Madonna is back. With the recent announcement that the once-reigning Queen of Pop will headline the Super Bowl XLVI halftime show, Madonna is, once again, “back,” exactly as she likes to be, reemerging intuitively onto the scene just before we are about to forget about her. She is like musical kudzu. You can’t keep that woman down.
My genuine admiration for Madge aside, I was struck by all the hoopla that surrounded the announcement of her performing at this season’s Super Bowl. To be clear, it is a coup for any artist to get this gig, and Madonna will be in good company with The Rolling Stones, Black Eyed Peas, Justin Timberlake, Janet, Janet’s breast, etc. I just hope that someone has told her she’s going to have to sing live.
However, amid all the talk about the halftime show, the commercials, how much they cost to air and who will be singing the National Anthem, I have to wonder, “What about the game?”
I can’t help but feel that the Super Bowl brand has lost its story as it becomes increasingly disconnected from the great American sport it is meant to celebrate. Don’t get me wrong, I understand that the Super Bowl is both ritual and hallowed event for hundreds of millions of football fans: as well it should be. It gives us an opportunity to come together and cheer for something on a Sunday afternoon, paint our faces and eat things that aren’t good for us. And I know that true football fans care deeply about the game that’s buried in there, somewhere, beneath all the show business and spectacle. But the brand of the Super Bowl—the current story of the Super Bowl—has become out-of-step with the grit and determination of the game it represents as well as what true football fans love most about it.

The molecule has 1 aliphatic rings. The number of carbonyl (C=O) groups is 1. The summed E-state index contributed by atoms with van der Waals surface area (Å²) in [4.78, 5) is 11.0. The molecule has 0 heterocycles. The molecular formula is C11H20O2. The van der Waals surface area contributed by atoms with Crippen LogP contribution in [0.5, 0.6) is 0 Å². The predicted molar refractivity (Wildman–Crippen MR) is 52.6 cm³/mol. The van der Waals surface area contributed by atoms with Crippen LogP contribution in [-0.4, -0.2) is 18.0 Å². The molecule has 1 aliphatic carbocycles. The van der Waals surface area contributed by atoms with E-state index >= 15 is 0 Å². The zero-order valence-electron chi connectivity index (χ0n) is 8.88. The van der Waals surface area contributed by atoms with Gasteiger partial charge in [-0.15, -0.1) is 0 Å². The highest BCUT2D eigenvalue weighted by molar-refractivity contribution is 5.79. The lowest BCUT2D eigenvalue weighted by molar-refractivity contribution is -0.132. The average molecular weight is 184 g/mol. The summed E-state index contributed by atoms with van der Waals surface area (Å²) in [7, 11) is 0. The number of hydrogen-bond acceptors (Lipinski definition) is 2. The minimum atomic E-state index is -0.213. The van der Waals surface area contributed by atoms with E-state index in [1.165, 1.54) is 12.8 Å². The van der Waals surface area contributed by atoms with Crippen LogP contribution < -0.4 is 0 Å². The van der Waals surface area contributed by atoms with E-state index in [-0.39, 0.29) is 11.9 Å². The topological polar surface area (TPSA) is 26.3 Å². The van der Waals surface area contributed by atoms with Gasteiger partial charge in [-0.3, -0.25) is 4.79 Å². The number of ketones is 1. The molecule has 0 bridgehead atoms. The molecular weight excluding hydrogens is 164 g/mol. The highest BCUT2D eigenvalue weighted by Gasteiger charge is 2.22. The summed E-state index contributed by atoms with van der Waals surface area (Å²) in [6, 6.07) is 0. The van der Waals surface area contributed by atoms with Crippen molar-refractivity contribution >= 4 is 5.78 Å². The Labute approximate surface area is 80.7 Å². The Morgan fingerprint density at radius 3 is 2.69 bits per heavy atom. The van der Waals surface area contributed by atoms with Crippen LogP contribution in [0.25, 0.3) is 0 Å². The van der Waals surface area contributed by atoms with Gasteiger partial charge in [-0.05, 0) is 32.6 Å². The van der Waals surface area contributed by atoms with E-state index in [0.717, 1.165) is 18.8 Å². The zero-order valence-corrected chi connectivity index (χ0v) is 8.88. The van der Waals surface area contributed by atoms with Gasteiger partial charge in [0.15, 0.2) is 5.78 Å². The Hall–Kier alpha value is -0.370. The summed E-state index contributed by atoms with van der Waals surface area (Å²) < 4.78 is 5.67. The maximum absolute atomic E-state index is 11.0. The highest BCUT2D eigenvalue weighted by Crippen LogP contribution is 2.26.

Ask 100 people on the street to tell you a story about the Super Bowl, and I bet the majority of them would talk first about the glitzy, “corporate-fest” this sporting event has become—e.g. the commercials, the show, the performers, etc. And yes, I’m certain some would mention football at some point. But only a few would talk about the Super Bowl as the championship game at the end of a tough playoff series at the end of a long and demanding season. I bet only a few would talk about the Vince Lombardi Trophy that’s won. These things have almost become an afterthought.
In contrast, the stories of the World Series and Stanley Cup Playoffs still feel very connected to their sports. During the Stanley Cup Playoffs I wrote a blog post about this; specifically about how, despite all the spectacle surrounding professional sports, the Stanley Cup remains genuine, authentic and very true to its fans. You see, the Stanley Cup is both an event—the playoffs—and an icon—a trophy that signifies excellence, tenacity and a long, hard road that has just been won. In contrast, the Super Bowl has really become an event and little more. A very big event, to be sure; but still, just an event.
I respect that the NFL has to make money with the Super Bowl and that there has always been a degree of splash and spectacle in professional football. But after this year’s event is behind us, the glitter dust has settled and we’ve wiped the paint from our faces, I would encourage the NFL to take a couple steps back and look at what the Super Bowl has become and try to remember what it used to be. Perhaps they can pull it back a bit towards its roots, reconnecting it to the game. Football fans deserve a story like that.
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